I must confess that in my nearly two decades of activism and subsequent journalism, I must have met hundreds of activists, lawyers and trade union workers across the country, but none like Sudha ji. The most remarkable trait about Sudha ji is her non-sectarianism. In a ‘civil society’ like ours, where each one of us leaves no stone unturned to prove ourselves as holier than thou, she exemplifies a rare combination of commitment, articulation and humility.
Sudha ji would often talk about the importance of sadak ki ladai (fight on the ground), as she believes, and rightly so, things are not going to change just by approaching courts.
According to her, “There are two types of fight: kagaz ki ladai (fight on the paper) and sadak ki ladai (fight on the ground). If you only rely on paper, it is not going to work; you have to agitate on the ground level as well. What keeps me going is the hope that our legal strategy can be enmeshed with people’s struggles. I don’t think that things are going to change just by going to court.”
It is pitiable that she is in jail, that too for an alleged crime, she never committed. And her continued incarceration is made possible by draconian laws like the Unlawful Activities (Prevention) Act [UAPA].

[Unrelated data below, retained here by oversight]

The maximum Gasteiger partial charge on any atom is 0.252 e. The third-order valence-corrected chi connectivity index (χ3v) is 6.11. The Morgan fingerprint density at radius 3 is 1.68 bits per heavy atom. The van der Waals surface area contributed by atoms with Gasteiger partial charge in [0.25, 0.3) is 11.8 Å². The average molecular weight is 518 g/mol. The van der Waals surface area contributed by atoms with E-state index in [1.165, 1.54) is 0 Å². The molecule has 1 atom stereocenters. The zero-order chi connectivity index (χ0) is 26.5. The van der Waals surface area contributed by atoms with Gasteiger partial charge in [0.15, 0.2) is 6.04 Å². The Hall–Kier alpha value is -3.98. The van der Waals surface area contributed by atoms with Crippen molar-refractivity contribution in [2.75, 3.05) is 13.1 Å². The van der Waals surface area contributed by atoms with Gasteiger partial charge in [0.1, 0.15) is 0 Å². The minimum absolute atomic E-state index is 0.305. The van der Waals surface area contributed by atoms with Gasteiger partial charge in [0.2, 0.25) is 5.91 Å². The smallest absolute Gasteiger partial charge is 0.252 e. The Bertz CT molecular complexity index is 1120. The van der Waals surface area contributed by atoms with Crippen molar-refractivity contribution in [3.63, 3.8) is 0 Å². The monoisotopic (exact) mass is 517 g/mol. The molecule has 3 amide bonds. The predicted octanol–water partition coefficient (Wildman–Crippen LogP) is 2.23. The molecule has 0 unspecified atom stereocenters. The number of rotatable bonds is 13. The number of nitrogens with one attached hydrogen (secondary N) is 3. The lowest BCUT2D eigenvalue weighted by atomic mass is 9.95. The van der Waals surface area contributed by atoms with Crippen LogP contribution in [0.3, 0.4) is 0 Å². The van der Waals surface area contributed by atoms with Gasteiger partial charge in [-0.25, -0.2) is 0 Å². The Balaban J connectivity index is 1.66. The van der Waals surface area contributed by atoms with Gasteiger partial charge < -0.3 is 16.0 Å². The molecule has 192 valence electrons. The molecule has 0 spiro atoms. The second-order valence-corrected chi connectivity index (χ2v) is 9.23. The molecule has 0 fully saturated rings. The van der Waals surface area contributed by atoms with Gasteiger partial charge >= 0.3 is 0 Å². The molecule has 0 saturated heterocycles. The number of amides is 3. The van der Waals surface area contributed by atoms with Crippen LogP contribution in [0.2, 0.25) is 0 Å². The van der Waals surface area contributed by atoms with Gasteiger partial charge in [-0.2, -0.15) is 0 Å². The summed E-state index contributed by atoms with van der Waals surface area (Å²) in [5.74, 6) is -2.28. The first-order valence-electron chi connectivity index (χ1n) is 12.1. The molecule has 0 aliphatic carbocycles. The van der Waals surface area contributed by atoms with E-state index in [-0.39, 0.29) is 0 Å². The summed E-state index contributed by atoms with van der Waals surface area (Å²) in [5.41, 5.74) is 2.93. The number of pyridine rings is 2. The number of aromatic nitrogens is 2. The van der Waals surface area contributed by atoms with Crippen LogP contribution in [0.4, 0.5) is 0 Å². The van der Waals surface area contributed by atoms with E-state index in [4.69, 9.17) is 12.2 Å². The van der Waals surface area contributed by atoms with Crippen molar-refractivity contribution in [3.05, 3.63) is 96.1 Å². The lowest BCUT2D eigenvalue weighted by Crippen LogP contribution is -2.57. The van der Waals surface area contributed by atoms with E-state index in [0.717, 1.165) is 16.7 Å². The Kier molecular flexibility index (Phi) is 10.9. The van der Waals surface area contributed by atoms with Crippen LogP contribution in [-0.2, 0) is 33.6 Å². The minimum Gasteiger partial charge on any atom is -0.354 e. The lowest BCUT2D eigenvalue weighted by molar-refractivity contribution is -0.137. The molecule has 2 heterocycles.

Sudha ji always knew the dangerous nature of these laws, warned people about and tried to fight against them, both through kagaz (paper) as well sadak ki ladai (fight on the ground). I clearly remember Sudha ji vehemently arguing against the stringent amendments in UAPA law in 2012 during the national conference of the People’s Union for Civil Liberties (PUCL) at Jaipur.
Ravi Kiran Jain, national president of PUCL in his foreword to the book, A Life in Law and Activism: Sudha Bharadwaj Speaks (2020), rightly notes, “Sudha’s arrest under the draconian UAPA only demonstrates yet again why the UAPA is at odds with the vision of a democracy founded on the basic principles of any rule of law jurisprudence: namely, that a person is presumed innocent until proven guilty, that when the liberty of the individual is at stake the trial must be conducted expeditiously, and that the state must not use the criminal justice machinery in a vindictive manner.”
Hence, “the struggle against the UAPA is not just for the release of the many detained but is really a struggle for the protection of the right to dissent. The protection of the right to dissent is at its heart a call to defend the values of the freedom struggle, which stand embodied in the Constitution”.
It is high time we demand the immediate and unconditional release of Sudha Bharadwaj, her co-accused in the Elgar Parishad/Bhima Koregaon case and all the others implicated and charged under UAPA. There must also be a sustained and nationwide campaign against UAPA and other draconian laws. This is because as long as these laws are part of our statute books, Sudha Bharadwajs will be put behind bars for no crime.
Moreover, not just that these laws should be summarily revoked but also it should be ensured that no such law is passed in the future. If that is not done, the cycle of structural violence will go on, as it has been happening because of the enactment of one law after the repeal of another — UAPA after the repeal of the Prevention of Terrorism Act (POTA), POTA after the repeal of the Terrorist and Disruptive Activities Prevention Act (TADA) and so on.
Note: In a previous version of this article, the headline erroneously said Sudha Bharadwaj has been in jail for four years.